Book review

Perumal Murugan’s ‘Poonachi’ is a fable about a goat that tells a story of humans, love and freedom

The Tamil writer’s first novel after the violence over ‘One Part Woman’ is filled with tenderness.

In 2013, the Tamil professor and novelist Perumal Murugan’s novel, Madhorubagan, was published in English translation as One Part Woman, bringing Murugan’s work to the notice of a non-Tamil readership for perhaps the first time. In 2015, Murugan abandoned his lifelong home in the Tamil Nadu town of Namakkal following threats and intimidation about the novel’s portrayal of life among the Gounders of Kongunadu, and gave up literature for a brief period. In 2016, Tamil Nadu recorded its lowest annual rainfall in 140 years.

This crude timeline forms the backstory to Poonachi, Or The Story Of A Black Goat, now available to English-language readers in N Kalyan Raman’s silken translation. “I am fearful of writing about humans; even more fearful of writing about gods,” Murugan writes in his preface to the novel, which was published in Tamil in December 2016. Animals, at least outside of cows or pigs, will do less damage. “Goats are problem-free, harmless and above all, energetic.”

Scrappy proletarians

Murugan knows animals well, and they help create much of the life and atmosphere in a lot of his work. Goats and sheep – the scrappy proletarians of farm life – are of particular importance. The protagonist of his book Seasons In The Palm spends his days herding sheep. In One Part Woman, a woman, telling her loving husband about the bitterness of fertility tonics, whispers, into his “double-curve-studded ears, ‘If you had married a goat instead of me, it would have given birth to a litter by now for all the shoots she must have eaten.’”

Murugan’s novels, beginning with Eru Veyyil, his 1991 debut, have established him as one of the pre-eminent literary chroniclers of life in the rural west of Tamil Nadu. They recreate the rhythms and landscapes of marginal farmers and labourers, for whom grain cultivation is a luxury, and rearing livestock a way of life.

In Poonachi, one such unnamed old man brings the smallest goat he has ever seen home to his wife, an unnamed old woman. The kid is a gift from a mysterious and very large stranger: “At first, it felt as if a hammer had grazed his hand; the next moment, he found a flower on his palm.” She is pitch-black, a rare colour in the goats of the region. Beguiled by the strangeness of it all, the old couple assumes custody of this caprine wonder and call her Poonachi.

The world is harsh, even for a miracle kid. A distant, authoritarian government keeps near-paranoid count of all the livestock under its regime. Poonachi must be tagged at an office, where the bureaucracy literally bleeds her out. The landscape is semi-arid from drought and no creature can be assured of a full belly. Male animals are compelled to breed and the females compelled to give birth. They struggle to feed newborns just as their human masters despair of making ends meet. The orphaned Poonachi meets disdain and neglect from her new tribe in the couple’s shed, and must be fed by human hands instead.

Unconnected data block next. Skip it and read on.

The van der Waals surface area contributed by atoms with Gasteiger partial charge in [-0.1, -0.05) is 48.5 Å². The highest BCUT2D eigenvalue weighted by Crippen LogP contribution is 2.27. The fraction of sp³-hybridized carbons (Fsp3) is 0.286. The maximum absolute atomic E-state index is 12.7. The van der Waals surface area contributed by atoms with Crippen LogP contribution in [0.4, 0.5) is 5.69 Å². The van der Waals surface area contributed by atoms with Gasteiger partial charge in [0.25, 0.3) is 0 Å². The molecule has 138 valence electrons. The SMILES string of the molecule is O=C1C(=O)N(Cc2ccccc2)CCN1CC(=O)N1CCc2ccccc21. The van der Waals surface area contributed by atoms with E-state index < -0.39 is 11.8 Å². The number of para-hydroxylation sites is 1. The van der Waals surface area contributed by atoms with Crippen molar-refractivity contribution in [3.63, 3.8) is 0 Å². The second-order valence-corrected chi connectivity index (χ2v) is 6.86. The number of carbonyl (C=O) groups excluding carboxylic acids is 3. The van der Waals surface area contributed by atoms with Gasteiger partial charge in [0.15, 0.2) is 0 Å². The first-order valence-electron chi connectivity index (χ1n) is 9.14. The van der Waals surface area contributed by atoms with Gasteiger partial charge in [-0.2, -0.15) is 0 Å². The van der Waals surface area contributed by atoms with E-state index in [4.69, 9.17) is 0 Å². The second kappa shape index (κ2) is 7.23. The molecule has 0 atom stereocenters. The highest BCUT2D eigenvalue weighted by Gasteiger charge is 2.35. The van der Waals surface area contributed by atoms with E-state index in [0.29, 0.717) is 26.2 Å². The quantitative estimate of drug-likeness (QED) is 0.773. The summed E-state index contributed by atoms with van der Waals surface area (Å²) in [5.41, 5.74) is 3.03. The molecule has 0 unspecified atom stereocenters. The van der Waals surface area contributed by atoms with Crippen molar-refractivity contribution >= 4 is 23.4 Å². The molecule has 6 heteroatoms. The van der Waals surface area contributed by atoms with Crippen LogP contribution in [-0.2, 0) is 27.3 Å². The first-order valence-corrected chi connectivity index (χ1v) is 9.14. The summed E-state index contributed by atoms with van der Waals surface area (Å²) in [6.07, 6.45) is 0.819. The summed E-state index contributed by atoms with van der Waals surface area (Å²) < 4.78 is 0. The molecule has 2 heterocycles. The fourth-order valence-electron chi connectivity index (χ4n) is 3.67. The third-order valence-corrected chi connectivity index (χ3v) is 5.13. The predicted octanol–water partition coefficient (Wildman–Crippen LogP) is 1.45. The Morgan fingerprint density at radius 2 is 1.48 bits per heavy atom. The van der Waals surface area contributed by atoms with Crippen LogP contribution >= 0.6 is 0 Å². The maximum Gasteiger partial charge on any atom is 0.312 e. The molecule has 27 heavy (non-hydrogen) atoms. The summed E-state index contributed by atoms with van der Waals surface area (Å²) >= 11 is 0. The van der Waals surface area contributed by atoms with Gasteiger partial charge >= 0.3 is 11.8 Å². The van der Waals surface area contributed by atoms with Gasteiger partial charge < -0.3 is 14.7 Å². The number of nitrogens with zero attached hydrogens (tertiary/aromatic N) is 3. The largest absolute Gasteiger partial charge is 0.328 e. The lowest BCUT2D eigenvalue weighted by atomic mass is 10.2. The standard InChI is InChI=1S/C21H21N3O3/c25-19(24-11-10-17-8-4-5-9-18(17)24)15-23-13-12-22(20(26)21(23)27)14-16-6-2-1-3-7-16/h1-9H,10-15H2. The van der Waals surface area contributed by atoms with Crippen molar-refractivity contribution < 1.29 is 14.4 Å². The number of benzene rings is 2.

A full inner life

Time typically passes deliberately and routinely in a Murugan novel. The exterior world moves slowly and inexorably, closing in on characters fizzing with energy, practically spinning towards disaster. Poonachi is a taut, suspenseful extension of that universe, but with a difference – it is transformed by the sweetness of his protagonist. She is detached from the burdens of caste and religion, as her author intended. But more than that, this tiny goat, full of joie de vivre, is irresistible.

She clings to life like an indomitable little crab, and braves hurt and hunger to retain her individuality. Challenged at every frisky step of her path, she gains, and deepens, a full inner life, and we start to see the other characters from her point of view. Returning from grazing, for example, she tells the old lady everything about her day. “Of what she recounted, the old woman would understand some things and not others,” Murugan writes, disarming and dexterous as he switches between human and animal experience. (The goats often speak more directly and musically than the folks.) She even runs away briefly, lured by thoughts of freedom in a distant forest, and falls headlong in love with a young buck.

Singular though she is in many ways, Poonachi cannot, ultimately, escape the mould in which she is cast. Murugan makes our hearts well with tenderness for her. So did the Victorians soften us up for the blows of pastoral tragedy. Through the late 19th century, in George Eliot and Thomas Hardy’s England and elsewhere, innocent young lambs filled the pages of novels with life and beauty, only to have their light extinguished by the harshness and cruelty of a corrupt world. Even goats cannot escape the curse of gender expectations – and life is even more a sorrow to them than it is to us, for it is, to borrow Eliot’s memorable phrase, “sorrow without foreboding.”

Murugan knows this world so well he can anthropomorphise his animals without destroying or cheapening their goaty vitality. Poonachi is a political novel, but it does not sacrifice its animals on the altar of allegory. Still, as hunger and despair lay siege to Poonachi’s pastures and sheds, she suffers just as human women do, and is transformed forever by that suffering. For goats, as for humans, Murugan implies, love is easier to come by than freedom, and respite easier than mercy. In this small, stirring fable about a goat, we are reminded, and bereft to be reminded, that man is wolf to man.

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